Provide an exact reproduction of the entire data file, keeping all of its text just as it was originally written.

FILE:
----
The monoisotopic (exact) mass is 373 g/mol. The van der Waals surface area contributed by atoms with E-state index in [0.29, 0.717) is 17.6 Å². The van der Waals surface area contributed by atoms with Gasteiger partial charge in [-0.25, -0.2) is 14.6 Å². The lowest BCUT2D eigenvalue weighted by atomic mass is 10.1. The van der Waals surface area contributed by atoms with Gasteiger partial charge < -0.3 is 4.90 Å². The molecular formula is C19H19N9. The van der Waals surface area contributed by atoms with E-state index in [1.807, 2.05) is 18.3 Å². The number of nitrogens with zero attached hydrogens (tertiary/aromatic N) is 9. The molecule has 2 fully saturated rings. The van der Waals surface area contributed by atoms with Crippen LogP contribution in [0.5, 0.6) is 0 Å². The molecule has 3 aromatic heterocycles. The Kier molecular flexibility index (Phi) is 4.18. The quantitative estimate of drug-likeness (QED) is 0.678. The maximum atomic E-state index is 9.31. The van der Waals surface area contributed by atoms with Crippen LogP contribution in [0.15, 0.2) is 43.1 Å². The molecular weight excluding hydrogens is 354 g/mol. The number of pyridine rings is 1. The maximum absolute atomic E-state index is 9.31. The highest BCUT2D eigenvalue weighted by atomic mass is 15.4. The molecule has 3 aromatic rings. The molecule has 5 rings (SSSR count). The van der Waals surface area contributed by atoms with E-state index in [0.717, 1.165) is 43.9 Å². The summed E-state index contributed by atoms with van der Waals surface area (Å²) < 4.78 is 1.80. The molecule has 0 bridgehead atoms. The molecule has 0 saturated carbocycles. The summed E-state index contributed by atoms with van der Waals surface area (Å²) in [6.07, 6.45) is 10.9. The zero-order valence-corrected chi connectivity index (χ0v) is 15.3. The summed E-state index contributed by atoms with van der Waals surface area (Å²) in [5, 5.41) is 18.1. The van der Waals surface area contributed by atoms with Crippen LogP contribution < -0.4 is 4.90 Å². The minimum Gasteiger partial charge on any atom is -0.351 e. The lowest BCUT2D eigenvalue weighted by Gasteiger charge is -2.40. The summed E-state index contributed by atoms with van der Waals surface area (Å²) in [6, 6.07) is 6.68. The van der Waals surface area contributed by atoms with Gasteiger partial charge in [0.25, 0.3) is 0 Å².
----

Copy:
The monoisotopic (exact) mass is 373 g/mol. The van der Waals surface area contributed by atoms with E-state index in [0.29, 0.717) is 17.6 Å². The van der Waals surface area contributed by atoms with Gasteiger partial charge in [-0.25, -0.2) is 14.6 Å². The lowest BCUT2D eigenvalue weighted by atomic mass is 10.1. The van der Waals surface area contributed by atoms with Gasteiger partial charge < -0.3 is 4.90 Å². The molecular formula is C19H19N9. The van der Waals surface area contributed by atoms with E-state index in [1.807, 2.05) is 18.3 Å². The number of nitrogens with zero attached hydrogens (tertiary/aromatic N) is 9. The molecule has 2 fully saturated rings. The van der Waals surface area contributed by atoms with Crippen LogP contribution in [0.5, 0.6) is 0 Å². The molecule has 3 aromatic heterocycles. The Kier molecular flexibility index (Phi) is 4.18. The quantitative estimate of drug-likeness (QED) is 0.678. The maximum atomic E-state index is 9.31. The van der Waals surface area contributed by atoms with Crippen LogP contribution in [0.15, 0.2) is 43.1 Å². The molecular weight excluding hydrogens is 354 g/mol. The number of pyridine rings is 1. The maximum absolute atomic E-state index is 9.31. The highest BCUT2D eigenvalue weighted by atomic mass is 15.4. The molecule has 3 aromatic rings. The molecule has 5 rings (SSSR count). The van der Waals surface area contributed by atoms with E-state index in [0.717, 1.165) is 43.9 Å². The summed E-state index contributed by atoms with van der Waals surface area (Å²) < 4.78 is 1.80. The molecule has 0 bridgehead atoms. The molecule has 0 saturated carbocycles. The summed E-state index contributed by atoms with van der Waals surface area (Å²) in [6.07, 6.45) is 10.9. The zero-order valence-corrected chi connectivity index (χ0v) is 15.3. The summed E-state index contributed by atoms with van der Waals surface area (Å²) in [5, 5.41) is 18.1. The van der Waals surface area contributed by atoms with Crippen LogP contribution < -0.4 is 4.90 Å². The minimum Gasteiger partial charge on any atom is -0.351 e. The lowest BCUT2D eigenvalue weighted by Gasteiger charge is -2.40. The summed E-state index contributed by atoms with van der Waals surface area (Å²) in [6, 6.07) is 6.68. The van der Waals surface area contributed by atoms with Gasteiger partial charge in [0.25, 0.3) is 0 Å².